Sen. Chuck Grassley is once again blocking the confirmation of a nominee for a top counterintelligence job in an effort to win access to sensitive material on the origin of the FBI’s Trump-Russia investigation.
The Iowa Republican imposed a hold in June on the nomination of Bill Evanina as director of the National Intelligence and Security Center, an office under Director of National Intelligence Dan Coats. Grassley, who at the time chaired the Senate Judiciary Committee, said last year that he would object to a vote on Evanina’s confirmation until the Justice Department gave his committee information on its probe into contacts between President Donald Trump’s 2016 campaign and Russia.
Grassley renewed the hold Tuesday after Evanina was renominated and approved unanimously by the Senate intelligence committee last week. The senator did so even though he no longer chairs the judiciary committee, where he oversaw the Justice Department; he now heads the finance committee instead. What’s more, the senator says his objection “is not intended to question the credentials of Mr. Evanina in any way.”
Grassley’s objection is instead part of a dispute with his former Senate Republican colleague, Coats, who Grassley says has instructed the Justice Department not to give Grassley the information he wants. “The administration’s continued, ongoing, and blatant lack of cooperation has forced my hand,” Grassley said in a statement placed in the Congressional Record on Tuesday.
Critics say the hold is also an indication of how far some congressional Republicans will go to question the basis of special counsel Robert Mueller’s investigation. “Bill Evanina is an extraordinarily qualified public servant and it’s frankly ridiculous that his Senate confirmation continues to be delayed over unrelated political requests from a member of the president’s own party,” Sen. Mark Warner (D-Va.), the top Democrat on the intelligence committee, said in a statement Wednesday. “From brazen Russian espionage, to Chinese IP theft, to insider threats, our country is facing an enormous number of thorny and complex counterintelligence challenges. We need a Senate-confirmed leader to head our nation’s counterintelligence strategy.”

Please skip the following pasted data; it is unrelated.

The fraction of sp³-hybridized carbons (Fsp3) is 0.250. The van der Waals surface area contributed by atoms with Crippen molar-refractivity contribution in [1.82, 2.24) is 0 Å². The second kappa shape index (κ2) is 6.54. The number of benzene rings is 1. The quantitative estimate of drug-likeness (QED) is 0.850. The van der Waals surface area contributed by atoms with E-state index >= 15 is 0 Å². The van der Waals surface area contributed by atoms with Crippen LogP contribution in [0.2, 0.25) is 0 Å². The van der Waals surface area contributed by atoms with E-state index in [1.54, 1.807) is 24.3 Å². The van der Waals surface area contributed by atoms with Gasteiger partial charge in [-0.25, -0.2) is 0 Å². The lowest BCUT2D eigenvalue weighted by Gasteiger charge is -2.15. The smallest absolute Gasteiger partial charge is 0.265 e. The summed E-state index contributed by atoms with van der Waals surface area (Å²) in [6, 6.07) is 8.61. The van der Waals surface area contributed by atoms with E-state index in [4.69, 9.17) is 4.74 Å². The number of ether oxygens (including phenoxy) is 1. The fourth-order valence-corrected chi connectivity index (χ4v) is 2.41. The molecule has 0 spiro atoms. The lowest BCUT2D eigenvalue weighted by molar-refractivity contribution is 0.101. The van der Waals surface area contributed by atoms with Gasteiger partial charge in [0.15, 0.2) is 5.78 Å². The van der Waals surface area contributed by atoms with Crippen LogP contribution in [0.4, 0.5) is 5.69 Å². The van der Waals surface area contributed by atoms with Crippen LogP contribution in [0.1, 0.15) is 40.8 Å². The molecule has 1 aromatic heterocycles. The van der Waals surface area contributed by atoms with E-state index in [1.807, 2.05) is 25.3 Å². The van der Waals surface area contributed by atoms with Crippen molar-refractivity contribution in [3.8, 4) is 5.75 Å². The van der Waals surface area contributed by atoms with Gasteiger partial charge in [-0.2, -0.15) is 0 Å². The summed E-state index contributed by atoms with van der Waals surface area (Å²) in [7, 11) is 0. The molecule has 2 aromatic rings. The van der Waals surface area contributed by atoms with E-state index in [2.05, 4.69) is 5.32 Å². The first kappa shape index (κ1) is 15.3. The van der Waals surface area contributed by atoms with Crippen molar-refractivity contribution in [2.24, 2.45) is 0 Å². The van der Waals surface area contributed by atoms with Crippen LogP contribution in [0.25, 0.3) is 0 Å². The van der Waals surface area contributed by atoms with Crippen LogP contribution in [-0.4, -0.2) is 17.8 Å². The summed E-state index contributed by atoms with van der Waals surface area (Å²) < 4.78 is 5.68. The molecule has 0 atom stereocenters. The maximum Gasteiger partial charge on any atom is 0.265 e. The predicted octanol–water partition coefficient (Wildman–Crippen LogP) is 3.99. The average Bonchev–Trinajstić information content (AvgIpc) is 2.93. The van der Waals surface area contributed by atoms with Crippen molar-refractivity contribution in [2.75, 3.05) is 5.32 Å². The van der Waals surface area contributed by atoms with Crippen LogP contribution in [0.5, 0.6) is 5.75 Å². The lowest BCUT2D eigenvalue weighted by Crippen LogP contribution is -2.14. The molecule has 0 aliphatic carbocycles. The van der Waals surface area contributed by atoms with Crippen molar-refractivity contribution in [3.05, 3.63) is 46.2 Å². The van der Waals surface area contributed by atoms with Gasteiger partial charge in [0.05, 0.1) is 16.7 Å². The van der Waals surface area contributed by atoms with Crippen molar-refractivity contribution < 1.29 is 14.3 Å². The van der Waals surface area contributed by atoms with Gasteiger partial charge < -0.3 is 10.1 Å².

Last year, Grassley cited multiple reasons for his hold, including apparent references to Evanina in text messages between former FBI agent Peter Strzok, who was fired by the bureau in August, and Lisa Page, a former bureau attorney. Strzok—who worked on the bureau’s investigation into Hillary Clinton’s private email server and initially on the Trump-Russia probe—and Page famously disparaged Trump in some of their messages, but their references to Evanina were routine. And Evanina satisfied that part of Grassley’s concerns through a classified letter he sent the senator last summer, according to a Grassley spokesman. But Grassley has continued blocking the nomination because he says the Justice Department refused to give him information on origins of the Trump-Russia probe, including the identity of confidential FBI informants. Grassley says the FBI already gave this information to the House intelligence committee last year after a long fight but that the bureau would not provide it to him.
Michael Zona, a Grassley spokesman, said Grassley still objects to confirming Evanina, despite no longer chairing the judiciary committee, because “oversight responsibilities aren’t just for chairmen of committees of jurisdiction, but all members of Congress.”
Senate Majority Leader Mitch McConnell could overcome Grassley’s roadblock by holding a roll-call vote to confirm Evanina rather than the simpler unanimous consent process the Senate often uses to confirm noncontroversial nominees. But McConnell has so far been unwilling to devote Senate floor time to the nomination.